Once we have high speed rail the connections of medium and low speed rail will come to it.

Robert Cruickshank said...

Thanks Rolf. It once took me 9 hours to drive from LA to Berkeley via I-5 in the Central Valley near Christmas a few years back - traffic crawled at around 20mph from Coalinga to Tracy.

And one thing I didn't add, though I intended to, was that HSR would help upgrade existing commuter rail. Caltrain, for example, would be able to use HSR's overhead wires for their own trains, making for both cleaner and more frequent runs along the peninsula.

Anonymous said...

dont california bond measures require 66% approval?

Robert Cruickshank said...

No, only tax increases require a 2/3 vote. Hopefully that rule will be changed this year as part of an overall solution to and reform of the state budget problem, but we don't need 2/3 for this.

Anonymous said...

People like "martin engel" are the people we need to dodge because they think their so right they're so wrong! Much of what he said didn't make sense! I mean all this MIS-INFORMATION from these people is bad for the project since people aren't informed or just ignorant people who don't have the common sense to see the benefit of this project.

Anyway I have one question Robert, you said Caltrain will be able to use the same overhead wiring. Will it be able to go at a higher speed on those tracks? Or will Caltrain just slow the High Speed Train like the Acela on the NE Corridor?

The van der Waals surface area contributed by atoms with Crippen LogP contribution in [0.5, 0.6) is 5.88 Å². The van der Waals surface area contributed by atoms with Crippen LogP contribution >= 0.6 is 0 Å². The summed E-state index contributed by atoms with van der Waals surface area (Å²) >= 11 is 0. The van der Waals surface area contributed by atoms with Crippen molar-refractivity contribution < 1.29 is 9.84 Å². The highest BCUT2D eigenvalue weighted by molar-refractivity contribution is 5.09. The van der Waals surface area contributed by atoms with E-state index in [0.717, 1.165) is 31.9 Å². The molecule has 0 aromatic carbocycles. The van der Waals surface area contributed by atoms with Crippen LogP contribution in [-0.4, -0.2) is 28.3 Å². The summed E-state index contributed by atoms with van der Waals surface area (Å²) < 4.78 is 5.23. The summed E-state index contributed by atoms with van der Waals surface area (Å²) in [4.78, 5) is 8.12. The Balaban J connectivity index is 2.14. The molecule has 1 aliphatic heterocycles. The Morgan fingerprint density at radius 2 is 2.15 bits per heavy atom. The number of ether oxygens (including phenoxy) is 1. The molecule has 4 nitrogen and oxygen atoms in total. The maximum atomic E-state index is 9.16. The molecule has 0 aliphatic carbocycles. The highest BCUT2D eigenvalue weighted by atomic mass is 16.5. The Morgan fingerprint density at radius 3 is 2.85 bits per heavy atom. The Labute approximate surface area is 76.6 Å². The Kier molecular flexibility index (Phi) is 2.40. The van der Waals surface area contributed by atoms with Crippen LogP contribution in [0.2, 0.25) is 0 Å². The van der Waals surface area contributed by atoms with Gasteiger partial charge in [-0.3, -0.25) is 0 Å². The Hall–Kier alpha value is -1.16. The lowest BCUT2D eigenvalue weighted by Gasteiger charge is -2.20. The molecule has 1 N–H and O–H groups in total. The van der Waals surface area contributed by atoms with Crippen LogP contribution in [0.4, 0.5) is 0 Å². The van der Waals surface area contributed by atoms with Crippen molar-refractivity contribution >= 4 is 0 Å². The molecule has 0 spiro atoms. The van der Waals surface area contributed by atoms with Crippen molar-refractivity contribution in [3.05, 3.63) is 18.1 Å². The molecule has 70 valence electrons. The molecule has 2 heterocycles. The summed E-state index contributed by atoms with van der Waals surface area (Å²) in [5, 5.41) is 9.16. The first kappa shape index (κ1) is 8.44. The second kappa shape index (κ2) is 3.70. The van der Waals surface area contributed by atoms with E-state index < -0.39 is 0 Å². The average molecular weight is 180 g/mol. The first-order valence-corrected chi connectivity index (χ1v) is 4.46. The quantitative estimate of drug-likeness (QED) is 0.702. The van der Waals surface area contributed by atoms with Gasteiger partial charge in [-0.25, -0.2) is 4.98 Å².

Make it two questions, Now that Pacheco has been chosen for the route, will Altamont still be constructed in a late phase? If so will ACE train be upgraded to Electric overhead and It's own tracks next to the UPRR tracks? Maybe go faster? Thanks for your efforts in this project!

Robert Cruickshank said...

I don't know the details of how Caltrain and HSR would share the route, although I don't think they were planning on sending trains up the Peninsula at 200mph anyway. In a densely populated area they're going to have to run closer to 100mph. I know the CHSRA has done studies on this but I don't have the link offhand. The fastest speeds were always going to be attained in the empty spaces; most HSR lines are like that.

Another difference is that much, much more of the CA HSR route is through open spaces and unbuilt land, allowing for faster speeds on a much larger proportion of the route than Acela.

As to the Altamont corridor, the CHSRA has designated it as a "high speed commuter rail" corridor - and presumably some of the $950 million in the bond targeted at other non HSR passenger rail systems might go to ACE. There are indeed plans to build separate tracks for the ACE trains and ideally have an electric overhead, but it will need to be funded.

Anonymous said...

Martin Engel lives on the Caltrain right-of-way slated to carry the CHSR between SF and SJ. Almost any google search for a transit project in the bay area will yield a detailed protest from Mr. Engel in the first 10 search results (I don't know this guy but just search "dumbarton rail corridor" "Caltrain electrification" or something else like that and there he is.)

Anonymous said...

To all of the train supporters out there, please keep up your support of this far-reaching project. I am from the Bay Area and I have lived in Europe for many years and I know how nice it is to be able to nearly always have the option of riding a train instead of driving a car. It's a great way to go for anyone who needs time to study, work on a computer and it's certainly more fun for children than sitting in a car (some train cars even have play areas with slides, etc.).

It is very encouraging to see the momentum growing behind this project. The passenger rail tracks that are laid in the near term will help make it easier for California to reduce its climate footprint and provide a fuller breadth of transportation options (and transit oriented development) in the long term.

Thank you!